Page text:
ICE Deports Uncle Of Kids Recently Orphaned After Parents Died Fleeing Immigration Officers

Celestino Hilario Garcia’s brother and sister-in-law died in a car crash while fleeing immigration agents in March. On Wednesday ICE deported him.
Immigration and Customs Enforcement officers conducting an operation last year. The circumstances surrounding Celestino
Immigration and Customs Enforcement officers conducting an operation last year. The circumstances surrounding Celestino Hilario Garcia’s deportation on Wednesday in Delano, California, illustrate the effects of President Donald Trump’s stricter immigration policies.

Immigration and Customs Enforcement detained and quickly deported an undocumented man on Wednesday, leaving behind his four children as well as his six nieces and nephews who were recently orphaned when their parents got into a car crash fleeing ICE.

The arrest of Celestino Hilario Garcia, 33, was the type of ICE action that takes place every day. He has a criminal record for driving under the influence and was previously deported to his native Mexico. It was clear that ICE already had had him in its sights. When ICE agents went to an apartment complex in Delano, California, in mid-March, they were looking for him.

But given what happened next that day, Hilario Garcia’s wife and local advocates condemned ICE’s decision to move forward with his removal.

On March 13, ICE agents went looking for Hilario Garcia and instead followed another man who fit his description: his brother, 35-year-old Santos Hilario Garcia, who was in the car with his wife, 33-year-old Marcelina Garcia Profecto. The two sped to get away from ICE, then veered off the road and crashed their car. Both of them died at the scene.

“We’re still not recovered from the loss, and now they separate us,” said Celestino Hilario Garcia’s wife, who requested anonymity because she fears for her safety, in an interview in Spanish.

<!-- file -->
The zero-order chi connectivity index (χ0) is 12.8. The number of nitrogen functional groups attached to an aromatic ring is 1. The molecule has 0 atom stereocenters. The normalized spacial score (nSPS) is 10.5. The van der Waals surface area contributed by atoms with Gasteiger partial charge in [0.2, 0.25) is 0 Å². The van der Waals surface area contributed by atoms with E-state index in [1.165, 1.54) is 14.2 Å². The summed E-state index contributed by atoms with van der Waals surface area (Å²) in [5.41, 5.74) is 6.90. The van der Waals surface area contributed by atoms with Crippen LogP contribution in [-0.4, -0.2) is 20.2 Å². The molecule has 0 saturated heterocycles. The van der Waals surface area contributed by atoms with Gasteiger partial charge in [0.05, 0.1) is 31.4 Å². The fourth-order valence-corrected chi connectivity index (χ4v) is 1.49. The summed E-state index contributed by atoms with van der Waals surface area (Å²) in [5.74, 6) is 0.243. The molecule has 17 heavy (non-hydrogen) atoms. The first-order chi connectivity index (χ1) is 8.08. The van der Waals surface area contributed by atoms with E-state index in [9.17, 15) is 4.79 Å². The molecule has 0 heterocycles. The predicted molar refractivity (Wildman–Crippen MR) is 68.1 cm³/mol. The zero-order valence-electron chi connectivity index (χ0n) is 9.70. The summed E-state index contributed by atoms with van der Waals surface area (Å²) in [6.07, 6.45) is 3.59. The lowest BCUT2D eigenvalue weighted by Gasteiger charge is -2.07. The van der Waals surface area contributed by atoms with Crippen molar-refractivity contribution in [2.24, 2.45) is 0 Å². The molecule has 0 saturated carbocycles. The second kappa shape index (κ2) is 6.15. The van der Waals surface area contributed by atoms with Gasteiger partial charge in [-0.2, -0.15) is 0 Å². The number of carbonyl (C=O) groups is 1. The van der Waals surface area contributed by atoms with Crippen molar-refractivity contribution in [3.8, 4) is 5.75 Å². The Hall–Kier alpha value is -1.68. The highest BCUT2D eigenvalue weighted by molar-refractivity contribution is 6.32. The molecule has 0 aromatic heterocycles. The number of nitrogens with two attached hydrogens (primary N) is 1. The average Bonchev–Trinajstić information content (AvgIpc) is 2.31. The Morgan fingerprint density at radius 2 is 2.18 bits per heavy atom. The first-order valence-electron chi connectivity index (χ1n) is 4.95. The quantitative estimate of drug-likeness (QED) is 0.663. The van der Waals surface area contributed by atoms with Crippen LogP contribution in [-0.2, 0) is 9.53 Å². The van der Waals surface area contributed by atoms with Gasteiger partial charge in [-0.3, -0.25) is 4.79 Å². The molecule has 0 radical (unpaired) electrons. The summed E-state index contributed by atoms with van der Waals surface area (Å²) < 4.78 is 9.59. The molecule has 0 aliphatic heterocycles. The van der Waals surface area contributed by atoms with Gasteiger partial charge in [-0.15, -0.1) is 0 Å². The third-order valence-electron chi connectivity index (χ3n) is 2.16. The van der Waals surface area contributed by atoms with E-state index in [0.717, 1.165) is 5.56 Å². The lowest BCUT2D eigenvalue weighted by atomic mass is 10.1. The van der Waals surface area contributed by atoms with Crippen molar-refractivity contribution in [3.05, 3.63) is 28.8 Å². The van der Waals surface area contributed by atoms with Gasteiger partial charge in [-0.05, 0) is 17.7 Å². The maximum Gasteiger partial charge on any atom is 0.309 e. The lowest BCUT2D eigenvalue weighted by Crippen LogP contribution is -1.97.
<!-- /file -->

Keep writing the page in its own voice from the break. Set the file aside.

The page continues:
The immigrant and farmworker communities in the majority-Latino city were outraged after the deaths, accusing ICE under President Donald Trump of being overly aggressive in following the couple. Some residents said they were afraid of leaving their homes after what happened.

On Wednesday morning, Celestino Hilario Garcia had just gotten into his car to go to work when ICE agents arrived and yelled at him to put his hands up, his wife said. She and her youngest child, a 4-year-old girl, watched it happen while the other children were still asleep, she said.

By the end of the day, ICE had deported Hilario Garcia back to Mexico. His wife said he decided not to fight his removal because it could lead to his being locked up for years while the case played out — something he felt he could not do. He told her he didn’t feel like a criminal and just wanted to give a better life to his kids, she said.

“It’s not fair that this happened ― first to my brother-in-law and now what they did to my husband,” she said.

Santos Hilario Garcia and Garcia Profecto left behind six children, who range in age from 9 to 18 years old. Celestino Hilario Garcia’s wife said the children are very close with her family. 

“Yesterday when I spoke to them, they started to cry,” she said, herself in tears.

“I have no idea how my life will be from now on,” she added. “How to help my kids get by. Right now I’m the only one, also caring for my nieces and nephews.” 

An ICE spokesperson confirmed that deportation officers from ICE’s Fugitive Operation Team arrested Celestino Hilario Garcia on Wednesday. ICE previously granted him voluntary return to Mexico ― an alternative to deportation ― seven times from 2002 to 2009, at which point an immigration judge ordered his removal, and he was deported, the spokesperson said. After re-entering the U.S., he was deported a second time a month later, according to ICE, which also said he has three criminal convictions for driving under the influence.

His wife said those convictions took place in 2011 and 2012.

After Santos Hilario Garcia and Garcia Profecto died, ICE blamed California’s so-called sanctuary policies limiting police cooperation with deportation efforts, saying the state’s laws lead to more enforcement conducted in communities and arrests of people who were not initially their targets.

The United Farm Workers Foundation, which has been active in advocating for immigrants’ rights, condemned Celestino Hilario Garcia’s deportation as a new blow to the farmworker community.

“Can ICE be more callous in visiting even greater anguish upon this family that has already suffered so much?” United Farm Workers Foundation Executive Director Diana Tellefson Torres said in a statement on Thursday. “How much crueler can Donald Trump’s immigration policies become?”



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